As fast as the new navy was built we had to break in the men to handle it. The young officers who first took hold and developed the possibilities of our torpedo-boats, for instance, really deserve as much credit as their successors have rightly received for handling them with dash and skill during the war. The admirals who first exercised the new ships in squadrons were giving the training without which Dewey and Sampson would have found their tasks incomparably more difficult. As for the ordinary officers and seamen, of course it was their incessant practice in handling the ships and the guns at sea, in all kinds of weather, both alone and in company, year in and year out, that made them able to keep up the never-relaxing night blockade at Santiago, to steam into Manila Bay in the darkness, to prevent breakdowns and make repairs of the machinery, and finally to hit what they aimed at when the battle was on. In the naval bureaus the great bulk of what in the army would be called staff places are held by line officers. The men who made ready the guns were the same men who afterward used them. In the Engineering Bureau were the men who had handled or were to handle the engines in action. The Bureau of Navigation, the Bureau of Equipment, the Bureau of Information, were held by men who had commanded ships in actual service, or who were thus to command them against the Spaniards. The head of the Bureau of Navigation is the chief of staff, and he has always been an officer of distinction, detailed, like all of the other bureau chiefs, for special service. From the highest to the lowest officer, every naval man had seen and taken part, during time of peace, in the work which he would have to do in time of war. The commodores and captains who took active part in the war had commanded fleets in sea service, or at the least had been in command of single ships in these fleets. There was not one thing they were to do in war which they had not done in peace, save actually receive the enemy’s fire.

Contrast this with the army. The material in the army is exactly as good as that in the navy, and in the lower ranks the excellence is as great. In no service, ashore or afloat, in the world could better men of their grade be found than the lieutenants, and indeed the captains, of the infantry and dismounted cavalry at Santiago. But in the army the staff bureaus are permanent positions, instead of being held, as of course they should be, by officers detailed from the line, with the needs of the line and experiences of actual service fresh in their minds.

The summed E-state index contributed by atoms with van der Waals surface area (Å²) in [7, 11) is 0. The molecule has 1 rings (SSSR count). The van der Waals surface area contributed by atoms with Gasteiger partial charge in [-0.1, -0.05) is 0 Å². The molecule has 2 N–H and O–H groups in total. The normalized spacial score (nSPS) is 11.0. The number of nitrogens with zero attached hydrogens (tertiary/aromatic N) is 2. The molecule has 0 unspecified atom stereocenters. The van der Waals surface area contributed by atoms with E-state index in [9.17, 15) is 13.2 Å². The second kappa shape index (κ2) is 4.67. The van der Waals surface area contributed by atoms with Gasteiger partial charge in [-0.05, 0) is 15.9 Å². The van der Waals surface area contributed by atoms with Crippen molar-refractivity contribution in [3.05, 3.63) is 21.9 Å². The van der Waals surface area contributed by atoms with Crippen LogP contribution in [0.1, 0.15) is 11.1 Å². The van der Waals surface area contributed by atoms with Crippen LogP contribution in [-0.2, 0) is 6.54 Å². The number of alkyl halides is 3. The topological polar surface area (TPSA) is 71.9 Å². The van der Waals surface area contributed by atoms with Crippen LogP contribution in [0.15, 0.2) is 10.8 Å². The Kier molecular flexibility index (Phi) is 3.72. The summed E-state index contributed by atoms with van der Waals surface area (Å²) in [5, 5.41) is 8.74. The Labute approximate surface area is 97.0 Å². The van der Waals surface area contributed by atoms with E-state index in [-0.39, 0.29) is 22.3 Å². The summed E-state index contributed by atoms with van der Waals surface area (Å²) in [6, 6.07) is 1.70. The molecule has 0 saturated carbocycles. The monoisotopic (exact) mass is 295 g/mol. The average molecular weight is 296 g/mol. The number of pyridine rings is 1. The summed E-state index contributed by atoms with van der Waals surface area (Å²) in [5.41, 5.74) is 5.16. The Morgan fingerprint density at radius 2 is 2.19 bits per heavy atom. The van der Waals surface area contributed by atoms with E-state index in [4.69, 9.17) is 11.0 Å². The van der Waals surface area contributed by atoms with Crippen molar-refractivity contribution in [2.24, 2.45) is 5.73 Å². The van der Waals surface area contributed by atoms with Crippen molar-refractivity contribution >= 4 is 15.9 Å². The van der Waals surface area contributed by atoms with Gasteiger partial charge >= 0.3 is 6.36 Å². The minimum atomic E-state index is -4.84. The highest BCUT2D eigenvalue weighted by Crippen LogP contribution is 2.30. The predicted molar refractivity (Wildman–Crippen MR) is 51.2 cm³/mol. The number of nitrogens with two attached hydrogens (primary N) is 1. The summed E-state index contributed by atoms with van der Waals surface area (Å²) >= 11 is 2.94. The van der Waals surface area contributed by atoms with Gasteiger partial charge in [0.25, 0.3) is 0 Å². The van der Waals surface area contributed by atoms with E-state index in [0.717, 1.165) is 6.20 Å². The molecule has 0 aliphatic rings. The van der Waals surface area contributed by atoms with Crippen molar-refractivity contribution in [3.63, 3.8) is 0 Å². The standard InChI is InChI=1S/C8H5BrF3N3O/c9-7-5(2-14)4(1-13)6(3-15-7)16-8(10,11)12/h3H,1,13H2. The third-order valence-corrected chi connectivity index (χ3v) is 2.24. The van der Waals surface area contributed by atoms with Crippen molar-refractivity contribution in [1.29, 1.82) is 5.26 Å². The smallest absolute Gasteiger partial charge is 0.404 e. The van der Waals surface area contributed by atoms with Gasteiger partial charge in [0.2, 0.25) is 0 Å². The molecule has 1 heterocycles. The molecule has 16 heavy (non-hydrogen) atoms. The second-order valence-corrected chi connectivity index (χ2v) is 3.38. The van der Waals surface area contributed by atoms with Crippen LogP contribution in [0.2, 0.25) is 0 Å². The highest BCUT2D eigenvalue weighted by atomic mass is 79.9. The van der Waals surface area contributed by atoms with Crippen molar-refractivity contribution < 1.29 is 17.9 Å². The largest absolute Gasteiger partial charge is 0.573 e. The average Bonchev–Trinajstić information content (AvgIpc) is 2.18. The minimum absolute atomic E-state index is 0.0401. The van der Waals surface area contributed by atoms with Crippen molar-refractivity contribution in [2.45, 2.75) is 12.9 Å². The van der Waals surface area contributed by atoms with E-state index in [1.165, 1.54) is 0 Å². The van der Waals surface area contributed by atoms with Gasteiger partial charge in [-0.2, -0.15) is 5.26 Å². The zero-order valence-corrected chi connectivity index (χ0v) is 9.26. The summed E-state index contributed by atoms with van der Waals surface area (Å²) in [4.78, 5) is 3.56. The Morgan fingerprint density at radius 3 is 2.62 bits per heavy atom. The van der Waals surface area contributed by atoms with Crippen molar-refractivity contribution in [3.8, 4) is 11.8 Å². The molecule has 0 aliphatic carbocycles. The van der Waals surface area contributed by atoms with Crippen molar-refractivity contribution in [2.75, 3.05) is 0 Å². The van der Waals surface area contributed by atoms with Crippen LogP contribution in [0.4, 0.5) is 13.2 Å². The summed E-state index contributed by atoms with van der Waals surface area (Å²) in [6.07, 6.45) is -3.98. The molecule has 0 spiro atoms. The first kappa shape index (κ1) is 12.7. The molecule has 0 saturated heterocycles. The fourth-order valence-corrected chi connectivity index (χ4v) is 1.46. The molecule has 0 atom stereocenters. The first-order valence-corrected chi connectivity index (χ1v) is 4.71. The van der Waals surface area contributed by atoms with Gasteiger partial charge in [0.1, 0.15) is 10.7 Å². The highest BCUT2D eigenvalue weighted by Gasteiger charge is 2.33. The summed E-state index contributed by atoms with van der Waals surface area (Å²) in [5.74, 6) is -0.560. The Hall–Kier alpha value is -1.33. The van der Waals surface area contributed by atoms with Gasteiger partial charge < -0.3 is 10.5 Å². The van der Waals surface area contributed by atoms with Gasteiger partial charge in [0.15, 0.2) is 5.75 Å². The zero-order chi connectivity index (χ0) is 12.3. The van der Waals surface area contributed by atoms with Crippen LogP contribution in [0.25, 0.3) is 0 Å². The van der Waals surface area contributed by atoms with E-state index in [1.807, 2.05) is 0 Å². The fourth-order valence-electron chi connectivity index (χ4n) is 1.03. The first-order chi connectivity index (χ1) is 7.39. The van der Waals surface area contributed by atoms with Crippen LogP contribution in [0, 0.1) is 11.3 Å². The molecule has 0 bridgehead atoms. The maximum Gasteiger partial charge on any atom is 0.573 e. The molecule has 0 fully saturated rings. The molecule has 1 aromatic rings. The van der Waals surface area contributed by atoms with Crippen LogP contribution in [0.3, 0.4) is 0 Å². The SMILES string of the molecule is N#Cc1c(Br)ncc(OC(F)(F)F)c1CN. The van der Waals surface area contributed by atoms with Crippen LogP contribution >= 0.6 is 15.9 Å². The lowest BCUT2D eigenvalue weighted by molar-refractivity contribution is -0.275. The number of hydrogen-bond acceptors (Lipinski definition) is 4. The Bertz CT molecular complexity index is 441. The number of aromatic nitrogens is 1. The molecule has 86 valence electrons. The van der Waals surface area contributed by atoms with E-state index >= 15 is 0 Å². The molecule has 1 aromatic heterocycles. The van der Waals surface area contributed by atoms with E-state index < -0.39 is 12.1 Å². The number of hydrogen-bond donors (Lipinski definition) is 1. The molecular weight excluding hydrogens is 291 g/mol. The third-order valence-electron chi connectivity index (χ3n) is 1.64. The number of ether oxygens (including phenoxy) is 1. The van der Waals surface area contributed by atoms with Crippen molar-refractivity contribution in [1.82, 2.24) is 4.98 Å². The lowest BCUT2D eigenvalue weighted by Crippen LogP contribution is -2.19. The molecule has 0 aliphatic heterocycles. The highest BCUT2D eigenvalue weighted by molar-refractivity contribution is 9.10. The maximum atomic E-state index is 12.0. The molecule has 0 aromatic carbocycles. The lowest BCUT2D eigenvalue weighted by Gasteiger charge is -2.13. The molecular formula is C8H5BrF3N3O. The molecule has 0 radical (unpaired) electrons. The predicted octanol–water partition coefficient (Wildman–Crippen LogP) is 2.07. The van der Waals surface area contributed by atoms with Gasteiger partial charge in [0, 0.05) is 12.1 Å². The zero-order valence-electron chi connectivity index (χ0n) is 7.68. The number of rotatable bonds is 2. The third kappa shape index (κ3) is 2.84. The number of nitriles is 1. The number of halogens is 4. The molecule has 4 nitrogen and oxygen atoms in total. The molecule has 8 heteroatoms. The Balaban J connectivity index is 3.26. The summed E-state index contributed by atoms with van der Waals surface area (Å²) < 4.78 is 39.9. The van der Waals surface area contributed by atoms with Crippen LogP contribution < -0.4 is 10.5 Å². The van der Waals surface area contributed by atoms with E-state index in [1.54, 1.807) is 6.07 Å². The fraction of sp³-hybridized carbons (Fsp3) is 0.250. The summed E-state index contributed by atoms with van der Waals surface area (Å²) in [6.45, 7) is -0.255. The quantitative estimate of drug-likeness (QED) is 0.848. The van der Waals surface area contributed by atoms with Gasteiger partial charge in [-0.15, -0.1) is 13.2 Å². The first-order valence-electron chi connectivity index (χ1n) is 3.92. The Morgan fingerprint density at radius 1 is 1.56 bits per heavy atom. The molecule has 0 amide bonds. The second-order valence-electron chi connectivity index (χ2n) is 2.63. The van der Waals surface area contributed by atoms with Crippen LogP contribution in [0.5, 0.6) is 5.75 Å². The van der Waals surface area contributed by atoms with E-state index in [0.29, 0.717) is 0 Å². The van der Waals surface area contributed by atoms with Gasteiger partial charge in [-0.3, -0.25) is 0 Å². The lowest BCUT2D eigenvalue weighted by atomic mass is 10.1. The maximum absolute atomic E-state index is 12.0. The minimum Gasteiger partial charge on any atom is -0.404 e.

The artillery had for thirty-five years had no field-practice that was in the slightest degree adequate to its needs, or that compared in any way with the practice received by the different companies and troops of the infantry and cavalry. The bureaus in Washington were absolutely enmeshed in red tape, and were held for the most part by elderly men, of fine records in the past, who were no longer fit to break through routine and to show the extraordinary energy, business capacity, initiative, and willingness to accept responsibility which were needed. Finally, the higher officers had been absolutely denied that chance to practice their profession to which the higher officers of the navy had long been accustomed. Every time a warship goes to sea and cruises around the world, its captain has just such an experience as the colonel of a regiment would have if sent off for a six or eight months’ march, and if during those six or eight months he incessantly practiced his regiment in every item of duty which it would have to perform in battle. Every warship in the American navy, and not a single regiment in the American army, had had this experience.

Every naval captain had exercised command for long periods, under conditions which made up nine tenths of what he would have to encounter in war. Hardly a colonel had such an experience to his credit. The regiments were not even assembled, but were scattered by companies here and there. After a man ceased being a junior captain he usually had hardly any chance for field-service; it was the lieutenants and junior captains who did most of the field work in the West of recent years. Of course there were exceptions; even at Santiago there were generals and colonels who showed themselves not only good fighters, but masters of their profession; and in the Philippines the war has developed admirable leaders, so that now we have ready the right man; but the general rule remains true. The best man alive, if allowed to rust at a three-company post, or in a garrison near some big city, for ten or fifteen years, will find himself in straits if suddenly called to command a division, or mayhap even an army-corps, on a foreign expedition, especially when not one of his important subordinates has ever so much as seen five thousand troops gathered, fed, sheltered, manœuvred, and shipped. The marvel is, not that there was blundering, but that there was so little, in the late war with Spain.

Captain (now Colonel) John Bigelow, Jr., in his account of his personal experiences in command of a troop of cavalry during the Santiago campaign, has pictured the welter of confusion during that campaign, and the utter lack of organization, and of that skilled leadership which can come only through practice. His book should be studied by every man who wishes to see our army made what it should be. In the Santiago campaign the army was more than once uncomfortably near grave disaster, from which it was saved by the remarkable fighting qualities of its individual fractions, and, above all, by the incompetency of its foes. To go against a well-organized, well-handled, well-led foreign foe under such conditions would inevitably have meant failure and humiliation. Of course party demagogues and the thoughtless generally are sure to credit these disasters to the people under whom they occur, to the Secretary, or to the commander of the army.